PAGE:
MFAH opens reimagined European Art Galleries spanning Middle Ages through the 18th century
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MFAH opens reimagined European Art Galleries spanning Middle Ages through the 18th century
Paolo Veronese, Mars Restrained by Peace and Love, Oil on canvas, Canvas or panel: 28 3/4 × 40 1/4 in. (73 × 102.2 cm), Private collection.

HOUSTON, TX.- On Wednesday, June 8, the Museum of Fine Arts, Houston will open a major new reinstallation of eleven galleries for European art. Spanning the Middle Ages through the 18th century, with art from northern and southern Europe as well as Central and South America, the interdisciplinary presentation features paintings, tapestries, sculpture, liturgical objects and antiquities across 500 years of cultural and artistic production.

“This new, interdisciplinary presentation furthers a new approach to our collections,” commented MFAH director Gary Tinterow. “Following on the reinstallation of our American galleries, in 2020, we have similarly rethought the display of our European collections to more fully express the history, culture and faith in which these works were originally created and experienced. Having actively acquired decorative arts and liturgical objects over the last several years, we will now present these new acquisitions in context with paintings, prints and drawings, including many examples from the permanent collection that have been rarely displayed.”

The galleries’ overarching narrative tells a comprehensive story of European art, with works of varied media throughout that illustrate how textiles, sculpture, decorative arts, books, works on paper and paintings functioned together within their original contexts. Several galleries highlight specific areas of achievement in early modern Europe and the Viceroyalty of New Spain, including 16th - century Netherlands and Venice, 17th-century Spain and its colonies in Central and South America. Notably, three galleries trace the relationship between 17th- century Spanish art and the art of the Viceroyalty of New Spain in the 17th and18th centuries, exploring the relationship between European art and the art of the Americas.

Several major recent acquisitions and exceptional loans will be placed on view. These include:

• A recently acquired, rare, 18th-century lacquered folding screen, or biombo, from Mexico. A view of Mexico City, the screen’s detailed panorama captures the diversity and cosmopolitanism of the capital, depicting architectural monuments and European and indigenous citizens from varied social strata. The 12-panel biombo is modeled on the Japanese folding screen, introduced to this area of New Spain through trading routes in the early 17th century.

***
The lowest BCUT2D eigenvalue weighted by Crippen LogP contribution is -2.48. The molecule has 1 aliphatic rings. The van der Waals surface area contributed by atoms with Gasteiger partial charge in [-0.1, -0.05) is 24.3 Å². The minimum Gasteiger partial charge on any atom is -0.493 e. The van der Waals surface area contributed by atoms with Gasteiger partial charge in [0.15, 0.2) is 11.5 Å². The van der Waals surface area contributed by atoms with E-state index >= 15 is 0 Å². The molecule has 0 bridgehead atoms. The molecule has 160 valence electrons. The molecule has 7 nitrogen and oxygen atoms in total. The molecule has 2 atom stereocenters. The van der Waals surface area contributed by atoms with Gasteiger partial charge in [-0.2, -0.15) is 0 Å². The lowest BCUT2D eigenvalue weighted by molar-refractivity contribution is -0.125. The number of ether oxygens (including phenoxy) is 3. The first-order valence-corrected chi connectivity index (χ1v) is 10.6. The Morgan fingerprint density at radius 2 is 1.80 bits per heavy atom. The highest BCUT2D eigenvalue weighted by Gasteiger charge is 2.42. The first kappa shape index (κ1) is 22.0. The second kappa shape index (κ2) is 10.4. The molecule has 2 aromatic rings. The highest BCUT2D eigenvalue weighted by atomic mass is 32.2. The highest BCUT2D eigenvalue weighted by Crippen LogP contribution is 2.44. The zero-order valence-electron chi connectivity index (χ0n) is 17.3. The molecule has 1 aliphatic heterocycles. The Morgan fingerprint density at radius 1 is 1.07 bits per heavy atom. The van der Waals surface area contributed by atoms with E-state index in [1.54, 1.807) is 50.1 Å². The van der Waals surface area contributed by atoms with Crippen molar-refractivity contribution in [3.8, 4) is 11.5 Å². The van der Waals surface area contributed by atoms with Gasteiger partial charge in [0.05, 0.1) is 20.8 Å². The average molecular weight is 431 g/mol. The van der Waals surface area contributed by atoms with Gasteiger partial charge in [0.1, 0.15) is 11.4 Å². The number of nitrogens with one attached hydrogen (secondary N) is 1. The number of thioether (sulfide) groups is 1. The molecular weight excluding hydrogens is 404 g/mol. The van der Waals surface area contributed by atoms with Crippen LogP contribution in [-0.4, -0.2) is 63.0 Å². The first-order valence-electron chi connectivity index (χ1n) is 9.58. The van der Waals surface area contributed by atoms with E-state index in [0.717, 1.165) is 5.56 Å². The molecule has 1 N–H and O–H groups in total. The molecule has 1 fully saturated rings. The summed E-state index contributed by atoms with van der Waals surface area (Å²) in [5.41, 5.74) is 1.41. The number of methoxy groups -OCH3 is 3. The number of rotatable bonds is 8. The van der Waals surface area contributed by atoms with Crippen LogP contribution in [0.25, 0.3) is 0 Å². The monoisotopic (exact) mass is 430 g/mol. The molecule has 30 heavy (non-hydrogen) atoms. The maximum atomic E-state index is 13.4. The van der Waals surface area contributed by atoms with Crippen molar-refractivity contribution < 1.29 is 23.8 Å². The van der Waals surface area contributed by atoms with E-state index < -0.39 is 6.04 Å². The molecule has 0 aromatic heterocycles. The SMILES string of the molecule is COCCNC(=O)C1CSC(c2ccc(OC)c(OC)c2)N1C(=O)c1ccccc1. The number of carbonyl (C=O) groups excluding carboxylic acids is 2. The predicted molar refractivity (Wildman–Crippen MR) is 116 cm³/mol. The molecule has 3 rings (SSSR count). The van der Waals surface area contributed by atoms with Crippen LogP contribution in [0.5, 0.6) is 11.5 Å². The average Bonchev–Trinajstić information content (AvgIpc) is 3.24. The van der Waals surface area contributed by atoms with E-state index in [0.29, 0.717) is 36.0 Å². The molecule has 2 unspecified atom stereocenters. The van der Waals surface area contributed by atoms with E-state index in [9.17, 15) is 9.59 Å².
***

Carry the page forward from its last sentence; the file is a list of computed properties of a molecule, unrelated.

• A singular portrait miniature of Henri III, King of France, by the renowned 16th century court artist Jean de Court, another recent acquisition. Dated 1578, the piece was discovered in 2020 in an online regional auction by a U.K. art dealer. It is believed to be the only artwork still in existence bearing de Court’s signature.

• Significant objects recently acquired from the renowned French decorative arts collection of Horace Wood Brock, including a rare long-case clock attributed to the 17th-century French cabinet maker to King Louis XIV, André Charles Boulle.

• Two Florentine Renaissance objects on loan from private collections. One, newly discovered and never before seen in the U.S., is a glazed-terracotta tondo¸ or round relief, by Andrea della Robbia, The Madonna in Adoration of the Christ Child Surrounded by Angels, with God the Father (1470-75). The second is an exceptionally rare painted-terracotta bust of Christ (c. 1480-83) by the sculptor and mentor of Leonardo da Vinci, Andrea del Verrocchio. The bust is the exact likeness of Verrocchio’s famous Christ from the façade of the church of Orsanmichele in Florence, where the figure is paired with Saint Thomas, which was created during the same period.

 Nine paintings from the collection of Carl and Marilynn Thoma are the centerpiece of a gallery for 18th-century paintings produced in South America during Spanish colonial rule.

The eleven galleries feature some 200 objects, organized across nine groupings: The Medieval Era; Late Medieval and Early Renaissance Art; 16th-Century Roman Gallery; 16th-Century Netherlandish and German Art; Renaissance Portraits; Art in 16th-Century Venice; 17th-Century Italian and French Baroque; 17thCentury Dutch Art; and 17th-Century Spanish and Viceregal Art.

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